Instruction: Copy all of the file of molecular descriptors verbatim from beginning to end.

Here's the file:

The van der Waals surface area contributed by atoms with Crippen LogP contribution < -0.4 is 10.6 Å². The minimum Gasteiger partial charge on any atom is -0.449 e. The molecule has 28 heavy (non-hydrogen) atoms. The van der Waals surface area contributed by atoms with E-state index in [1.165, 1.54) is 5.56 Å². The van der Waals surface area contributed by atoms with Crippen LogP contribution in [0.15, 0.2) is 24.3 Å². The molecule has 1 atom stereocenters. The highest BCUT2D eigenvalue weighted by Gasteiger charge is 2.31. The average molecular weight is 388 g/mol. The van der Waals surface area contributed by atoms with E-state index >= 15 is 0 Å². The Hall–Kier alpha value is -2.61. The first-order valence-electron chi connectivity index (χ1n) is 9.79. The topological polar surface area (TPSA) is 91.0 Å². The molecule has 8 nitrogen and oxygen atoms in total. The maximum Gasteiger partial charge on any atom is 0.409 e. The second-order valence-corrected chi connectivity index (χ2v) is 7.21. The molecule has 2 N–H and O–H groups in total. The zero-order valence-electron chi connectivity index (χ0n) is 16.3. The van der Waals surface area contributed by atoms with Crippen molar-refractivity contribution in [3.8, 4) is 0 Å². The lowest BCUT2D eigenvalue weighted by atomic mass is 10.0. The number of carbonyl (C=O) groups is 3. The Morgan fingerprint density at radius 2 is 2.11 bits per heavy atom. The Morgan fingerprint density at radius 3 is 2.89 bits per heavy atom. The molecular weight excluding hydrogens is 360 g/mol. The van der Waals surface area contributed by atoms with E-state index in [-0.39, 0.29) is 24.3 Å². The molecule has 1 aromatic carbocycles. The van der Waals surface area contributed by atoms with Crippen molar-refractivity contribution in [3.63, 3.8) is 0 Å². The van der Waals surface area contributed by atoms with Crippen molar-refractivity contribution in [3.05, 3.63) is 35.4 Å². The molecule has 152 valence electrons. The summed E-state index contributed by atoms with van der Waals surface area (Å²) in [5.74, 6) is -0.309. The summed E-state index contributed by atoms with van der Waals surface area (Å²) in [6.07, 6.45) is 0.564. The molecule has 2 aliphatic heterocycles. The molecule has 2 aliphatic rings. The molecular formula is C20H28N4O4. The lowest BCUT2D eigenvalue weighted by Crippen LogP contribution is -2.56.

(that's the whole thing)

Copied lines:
The van der Waals surface area contributed by atoms with Crippen LogP contribution < -0.4 is 10.6 Å². The minimum Gasteiger partial charge on any atom is -0.449 e. The molecule has 28 heavy (non-hydrogen) atoms. The van der Waals surface area contributed by atoms with E-state index in [1.165, 1.54) is 5.56 Å². The van der Waals surface area contributed by atoms with Crippen LogP contribution in [0.15, 0.2) is 24.3 Å². The molecule has 1 atom stereocenters. The highest BCUT2D eigenvalue weighted by Gasteiger charge is 2.31. The average molecular weight is 388 g/mol. The van der Waals surface area contributed by atoms with E-state index >= 15 is 0 Å². The Hall–Kier alpha value is -2.61. The first-order valence-electron chi connectivity index (χ1n) is 9.79. The topological polar surface area (TPSA) is 91.0 Å². The molecule has 8 nitrogen and oxygen atoms in total. The maximum Gasteiger partial charge on any atom is 0.409 e. The second-order valence-corrected chi connectivity index (χ2v) is 7.21. The molecule has 2 N–H and O–H groups in total. The zero-order valence-electron chi connectivity index (χ0n) is 16.3. The van der Waals surface area contributed by atoms with Crippen molar-refractivity contribution in [3.8, 4) is 0 Å². The lowest BCUT2D eigenvalue weighted by atomic mass is 10.0. The number of carbonyl (C=O) groups is 3. The Morgan fingerprint density at radius 2 is 2.11 bits per heavy atom. The Morgan fingerprint density at radius 3 is 2.89 bits per heavy atom. The molecular weight excluding hydrogens is 360 g/mol. The van der Waals surface area contributed by atoms with E-state index in [-0.39, 0.29) is 24.3 Å². The molecule has 1 aromatic carbocycles. The van der Waals surface area contributed by atoms with Crippen molar-refractivity contribution in [3.63, 3.8) is 0 Å². The van der Waals surface area contributed by atoms with Crippen molar-refractivity contribution in [3.05, 3.63) is 35.4 Å². The molecule has 152 valence electrons. The summed E-state index contributed by atoms with van der Waals surface area (Å²) in [5.74, 6) is -0.309. The summed E-state index contributed by atoms with van der Waals surface area (Å²) in [6.07, 6.45) is 0.564. The molecule has 2 aliphatic heterocycles. The molecule has 2 aliphatic rings. The molecular formula is C20H28N4O4. The lowest BCUT2D eigenvalue weighted by Crippen LogP contribution is -2.56.